Lyndon Baines Johnson, the 36th President of the United States, was not an easy man. Bill, a
colleague with whom I worked on Johnston Atoll in the 1980s, was on the Johnsons’ security detail during their Texas visits. He spoke of loud, embarrassing, drunken fights between the Johnsons and crude behavior like throwing dishes of jelly beans and popcorn and expecting the security detail to pick it all up immediately. Ronald Kessler’s book, In the President’s Secret Service: Behind the Scenes with Agents in the Line of Fire and the Presidents They Protect, confirms much of what Bill told me then. Regardless of his personal behavior, Johnson was a political sophisticate who understood power at a fundamental level. By all accounts, Johnson’s rise to power was steady and ruthless.
The dichotomy among historians becomes apparent once Johnson assumes the presidency following President Kennedy’s assassination. The gulf widens through the nine years of the Johnson presidency. Was Johnson a model for business executives and a great progressive leader as portrayed by historian Robert A. Caro, who has studied Johnson for the better part of three decades? Or, at the other end of the spectrum, was Johnson a dangerous, paranoid individual? According to former Kennedy speech writer and author Richard N. Goodwin in his 1988 book Remembering America: A Voice From the Sixties, Johnson’s behavior drove two presidential assistants to separately seek opinions on Johnson’s mental stability from psychiatrists.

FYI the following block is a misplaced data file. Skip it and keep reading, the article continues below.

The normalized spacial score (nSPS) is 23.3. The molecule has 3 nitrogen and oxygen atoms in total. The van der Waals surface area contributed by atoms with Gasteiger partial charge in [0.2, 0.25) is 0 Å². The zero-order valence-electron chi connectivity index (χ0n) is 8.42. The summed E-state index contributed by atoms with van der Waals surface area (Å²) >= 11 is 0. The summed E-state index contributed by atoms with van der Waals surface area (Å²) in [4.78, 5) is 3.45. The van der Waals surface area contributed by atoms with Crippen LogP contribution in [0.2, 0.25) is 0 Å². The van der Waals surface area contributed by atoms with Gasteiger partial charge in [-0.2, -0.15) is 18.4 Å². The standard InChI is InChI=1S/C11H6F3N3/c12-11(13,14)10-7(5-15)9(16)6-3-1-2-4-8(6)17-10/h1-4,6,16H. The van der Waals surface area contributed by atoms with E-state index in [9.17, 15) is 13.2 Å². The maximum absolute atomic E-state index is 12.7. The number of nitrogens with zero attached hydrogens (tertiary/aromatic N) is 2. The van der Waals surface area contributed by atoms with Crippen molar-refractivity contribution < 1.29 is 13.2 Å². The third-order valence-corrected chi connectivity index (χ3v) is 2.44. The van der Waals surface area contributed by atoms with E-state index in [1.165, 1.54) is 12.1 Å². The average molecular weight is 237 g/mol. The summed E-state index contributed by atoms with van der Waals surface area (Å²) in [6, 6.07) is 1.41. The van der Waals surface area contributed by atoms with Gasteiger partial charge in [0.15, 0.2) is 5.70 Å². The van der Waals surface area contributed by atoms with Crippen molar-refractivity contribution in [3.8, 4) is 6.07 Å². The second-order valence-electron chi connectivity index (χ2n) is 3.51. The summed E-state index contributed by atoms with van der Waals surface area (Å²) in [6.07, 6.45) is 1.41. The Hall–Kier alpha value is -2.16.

What can be said with certainty is that, as president, Johnson drove social engineering to new heights with his ‘War on Poverty’ and ‘Great Society’, which included legislation for public broadcasting, Medicare, Medicaid, environmental protection, and aid to education. Johnson did not confine his activity to just the home front, though. He was busy with the CIA, too; the U.S. Dominican Republic intervention in 1965, the Vietnam War, the Six-Day Arab-Israeli War in 1967, and efforts to reduce tension with the Soviet Union.
It took three tries to land a Director of Central Intelligence, DCI, he wanted, but Johnson finally got the job done. Johnson inherited DCI John A. McCone from Kennedy. Kennedy asked McCone to head up the CIA following Kennedy’s termination of Allen W. Dulles, a remnant of Wild Bill Donovan’s OSS, after the Bay of Pigs disaster. McCone was reputed to be an excellent manager and returned balance to an agency enamored of covert activities and nation-building. Under McCone, the CIA redistributed its organizational energy between analysis and science and technology in addition to its well-known covert actions. Not everyone in the CIA was a happy camper with this intelligence outsider, but McCone earned his spurs during the Cuban Missile Crisis. Johnson and DCI McCone parted ways in 1965 over disagreements about the Vietnam build-up. Continue reading